Perhaps the extra funds that are needed could come from the parents whose children are the biggest drain on teachers' time....

Anonymous said...

I can't believe all the negative comments posted about the teachers of Bristol. This budget crisis is not the teachers or any other city unions fault. This crisis is a direct result of having too many people in Bristol who do not pay or pay very little tax (SECTION 8).How many kids in our school system are on paid lunch program and paid breakfast program?
The city should evaluate the cost of the lunch and breakfast program and start serving cheaper and healthier meals for families that can not pay for them.
I wish councilman Cockayne would fight for all taxparys as hard as he fights against the city unions. City union members pay taxes in this city which supports the school system for those families who don't pay a dime in taxes who benefit from the school system.
The city unions are not what is wrong with Bristol,poverty is.

Odin said...

February 4, 2009 5:00 PM:

Are you serious? Anything whose price has only doubled in twenty years is a real bargain.

Anonymous said...

It is a sad statement of the value a community places on education when only one parent shows up at an important BOE meeting last night to ask questions or speak for or against the proposed budget plans.

Anonymous said...

10:48 poster,

Keep twisting the facts! That's all you union hacks are good for!

Oh yeah..cant forget sucking the system dry and not caring about the taxpayer. Is alway's what are you going to give me!!!!

Anonymous said...

There are not many kids in Bristol on section 8 - kids on meal vouchers a different story. Meal vouchers don't add up to the amount of money we spend on education.

Anonymous said...

Why would parents go to a BOE meeting? Could they say anything to change the Superintendent's or BOE members' minds about any little thing? No. It's a waste of time. The parents are home teaching their kids what they don't learn in school anymore, or at a second job to pay for the Super's salary.

Anonymous said...

Sharpen the axe!!!

Anonymous said...

Not many kids who come from section 8,are you serious? Take a look at downtown Bristol!! We taxpayers provide some of these kids 2 meals a day for free. Union members pay taxes just like anyone else who has a job in Bristol. I can't believe people in this city who are outraged at city union members for earning a living but not outraged at a system that allows so many people who don't work to bleed the system dry. If everyone paid taxes in this city I guarentee we would not be in this situation. Bristol politicions need to take a look at the real problems of Bristol (poverty)and stop blaming all of Bristol's problems on the unions.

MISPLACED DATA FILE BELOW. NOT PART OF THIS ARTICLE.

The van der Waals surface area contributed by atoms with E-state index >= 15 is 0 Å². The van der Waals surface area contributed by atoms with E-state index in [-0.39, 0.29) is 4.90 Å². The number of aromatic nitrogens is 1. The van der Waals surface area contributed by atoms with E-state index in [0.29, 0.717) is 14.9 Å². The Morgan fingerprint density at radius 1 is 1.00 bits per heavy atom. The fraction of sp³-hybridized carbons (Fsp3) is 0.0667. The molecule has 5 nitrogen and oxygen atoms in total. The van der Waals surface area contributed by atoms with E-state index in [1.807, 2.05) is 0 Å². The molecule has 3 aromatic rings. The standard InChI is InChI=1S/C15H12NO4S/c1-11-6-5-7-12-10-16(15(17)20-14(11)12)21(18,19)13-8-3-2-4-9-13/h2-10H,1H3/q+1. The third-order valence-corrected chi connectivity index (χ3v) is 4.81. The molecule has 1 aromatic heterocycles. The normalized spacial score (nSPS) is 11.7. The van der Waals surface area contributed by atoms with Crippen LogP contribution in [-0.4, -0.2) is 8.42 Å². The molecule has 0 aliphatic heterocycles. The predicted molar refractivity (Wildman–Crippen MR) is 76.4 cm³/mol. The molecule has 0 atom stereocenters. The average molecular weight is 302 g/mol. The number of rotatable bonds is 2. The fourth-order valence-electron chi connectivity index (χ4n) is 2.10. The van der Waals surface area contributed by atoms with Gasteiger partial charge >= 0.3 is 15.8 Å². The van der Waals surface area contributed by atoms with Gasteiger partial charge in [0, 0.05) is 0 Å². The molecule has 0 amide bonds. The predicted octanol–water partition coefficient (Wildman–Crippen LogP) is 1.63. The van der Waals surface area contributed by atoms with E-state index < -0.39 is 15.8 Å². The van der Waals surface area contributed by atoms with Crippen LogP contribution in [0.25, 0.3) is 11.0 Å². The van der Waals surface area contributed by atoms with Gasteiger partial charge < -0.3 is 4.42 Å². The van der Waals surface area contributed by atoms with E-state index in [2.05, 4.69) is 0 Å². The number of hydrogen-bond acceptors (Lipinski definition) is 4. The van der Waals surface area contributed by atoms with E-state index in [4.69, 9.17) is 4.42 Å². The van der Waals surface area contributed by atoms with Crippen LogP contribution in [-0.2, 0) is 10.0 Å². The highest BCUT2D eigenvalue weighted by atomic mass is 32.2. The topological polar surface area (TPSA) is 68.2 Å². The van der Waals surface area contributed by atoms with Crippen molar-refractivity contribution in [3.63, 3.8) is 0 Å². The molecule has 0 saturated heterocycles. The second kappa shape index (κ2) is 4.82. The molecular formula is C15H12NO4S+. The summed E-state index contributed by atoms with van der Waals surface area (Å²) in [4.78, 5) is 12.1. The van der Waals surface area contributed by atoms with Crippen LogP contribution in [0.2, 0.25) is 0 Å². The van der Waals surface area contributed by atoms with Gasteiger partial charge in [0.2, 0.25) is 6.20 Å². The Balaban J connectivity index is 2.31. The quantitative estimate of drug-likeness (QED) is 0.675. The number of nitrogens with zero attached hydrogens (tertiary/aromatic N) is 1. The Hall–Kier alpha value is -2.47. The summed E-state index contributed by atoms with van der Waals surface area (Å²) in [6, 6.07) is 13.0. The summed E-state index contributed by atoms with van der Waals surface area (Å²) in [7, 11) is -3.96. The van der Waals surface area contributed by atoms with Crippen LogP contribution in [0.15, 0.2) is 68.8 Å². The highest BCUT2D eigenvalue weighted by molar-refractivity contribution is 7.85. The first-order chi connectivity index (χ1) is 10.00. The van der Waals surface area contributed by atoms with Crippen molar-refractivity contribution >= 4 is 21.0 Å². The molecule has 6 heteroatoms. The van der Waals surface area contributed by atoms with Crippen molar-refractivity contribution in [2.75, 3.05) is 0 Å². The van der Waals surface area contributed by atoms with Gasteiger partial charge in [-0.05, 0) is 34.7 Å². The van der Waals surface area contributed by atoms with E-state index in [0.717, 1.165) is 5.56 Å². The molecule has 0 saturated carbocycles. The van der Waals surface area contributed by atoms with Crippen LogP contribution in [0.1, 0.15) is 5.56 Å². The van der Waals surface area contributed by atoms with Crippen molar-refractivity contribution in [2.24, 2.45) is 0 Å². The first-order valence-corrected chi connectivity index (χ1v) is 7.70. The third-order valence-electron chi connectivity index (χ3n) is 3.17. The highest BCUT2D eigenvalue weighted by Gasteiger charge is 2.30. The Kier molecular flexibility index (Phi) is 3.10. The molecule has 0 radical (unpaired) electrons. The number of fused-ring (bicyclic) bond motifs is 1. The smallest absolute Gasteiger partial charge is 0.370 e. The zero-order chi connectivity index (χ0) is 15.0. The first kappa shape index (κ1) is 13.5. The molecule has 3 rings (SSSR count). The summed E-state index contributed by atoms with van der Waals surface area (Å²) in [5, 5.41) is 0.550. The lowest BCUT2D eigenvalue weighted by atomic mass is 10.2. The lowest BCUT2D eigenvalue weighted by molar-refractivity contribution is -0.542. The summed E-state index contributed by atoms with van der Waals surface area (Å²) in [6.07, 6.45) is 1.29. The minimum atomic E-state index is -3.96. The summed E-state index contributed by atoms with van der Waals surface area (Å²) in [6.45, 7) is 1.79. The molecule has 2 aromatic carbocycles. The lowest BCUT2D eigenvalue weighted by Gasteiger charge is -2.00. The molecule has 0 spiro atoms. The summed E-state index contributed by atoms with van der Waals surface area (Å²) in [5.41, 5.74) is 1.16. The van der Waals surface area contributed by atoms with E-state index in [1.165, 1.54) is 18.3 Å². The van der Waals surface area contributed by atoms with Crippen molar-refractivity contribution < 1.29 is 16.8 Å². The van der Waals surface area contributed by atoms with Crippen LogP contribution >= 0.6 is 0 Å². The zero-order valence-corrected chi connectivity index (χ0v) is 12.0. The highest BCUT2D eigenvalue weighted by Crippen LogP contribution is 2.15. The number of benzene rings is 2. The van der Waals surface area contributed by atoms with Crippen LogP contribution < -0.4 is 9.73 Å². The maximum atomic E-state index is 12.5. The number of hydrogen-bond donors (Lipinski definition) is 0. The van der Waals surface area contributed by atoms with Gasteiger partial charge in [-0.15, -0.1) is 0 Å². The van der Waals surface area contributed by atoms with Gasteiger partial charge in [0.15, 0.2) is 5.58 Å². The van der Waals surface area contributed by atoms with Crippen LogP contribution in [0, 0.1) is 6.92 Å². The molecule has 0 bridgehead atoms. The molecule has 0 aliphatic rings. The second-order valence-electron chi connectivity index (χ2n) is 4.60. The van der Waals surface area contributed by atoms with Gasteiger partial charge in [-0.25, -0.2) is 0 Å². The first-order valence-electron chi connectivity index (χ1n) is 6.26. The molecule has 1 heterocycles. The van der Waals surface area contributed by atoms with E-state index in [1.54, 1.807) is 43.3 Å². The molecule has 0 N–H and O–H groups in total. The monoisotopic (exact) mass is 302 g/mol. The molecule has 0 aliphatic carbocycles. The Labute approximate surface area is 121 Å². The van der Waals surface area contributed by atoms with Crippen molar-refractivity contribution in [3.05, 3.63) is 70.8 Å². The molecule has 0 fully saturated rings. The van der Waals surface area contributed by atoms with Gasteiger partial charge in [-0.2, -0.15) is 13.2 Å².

A Parent said...

Smoke and mirrors. The families who don't pay taxes have landlords who pay taxes from the rent money. So?

The real issue is that education has become too expensive. BOE budgets can't grow every year forever. There is a breaking point for the taxpayers. No, educators haven't caused this financial crisis, but taxpayers have reached that breaking point sooner because of the crisis AND BOE increases.

We all have to tighten our belts. This will be difficult for educators (as shown by their indignant responses on this blog) because they are not used to the word "no." That word should be used often and loudly. NO MORE! It's time for the people to stand up. We have reached our breaking point.

Anonymous said...

When 30% of Bristol students are on some form of lunch assistance there is a problem!!! A parent is correct, we should say NO as taxpayers,if you can't afford it you can't have it. Brown bag it!
Time to tighter our belts.

Robert said...

I agree with what a parent who wrote about education being too expensive but I disagree as to why it is so expensive.When taxpayers have to support a large part of it's community who collect state aid,don't work and send their children to public schools who then feed their kids 2 meals a day the system fails.
I also agree with a parent, it is time to say NO to increases in the BOE budget but it also time to say NO to the free lunch and breakfast program.

Anonymous said...

Right on Robert!!!
The school budget crisis is a result of a bigger problem in Bristol,too many people who do not work.

Anonymous said...

"The school budget crisis is a result of a bigger problem in Bristol,too many people who do not work."

...including the educators. Cut the fat in the administration, and let's see if we can do without some specialists and vice principals. Efficiency should be the goal. No more wandering to the post office at noon, not when you can go at 2:00.

Anonymous said...

Sounbds like Tom OBrien's message is finally starting to hit home.

And unless we make Bristol attractive to a diffrent group of people, it is only going to get worse.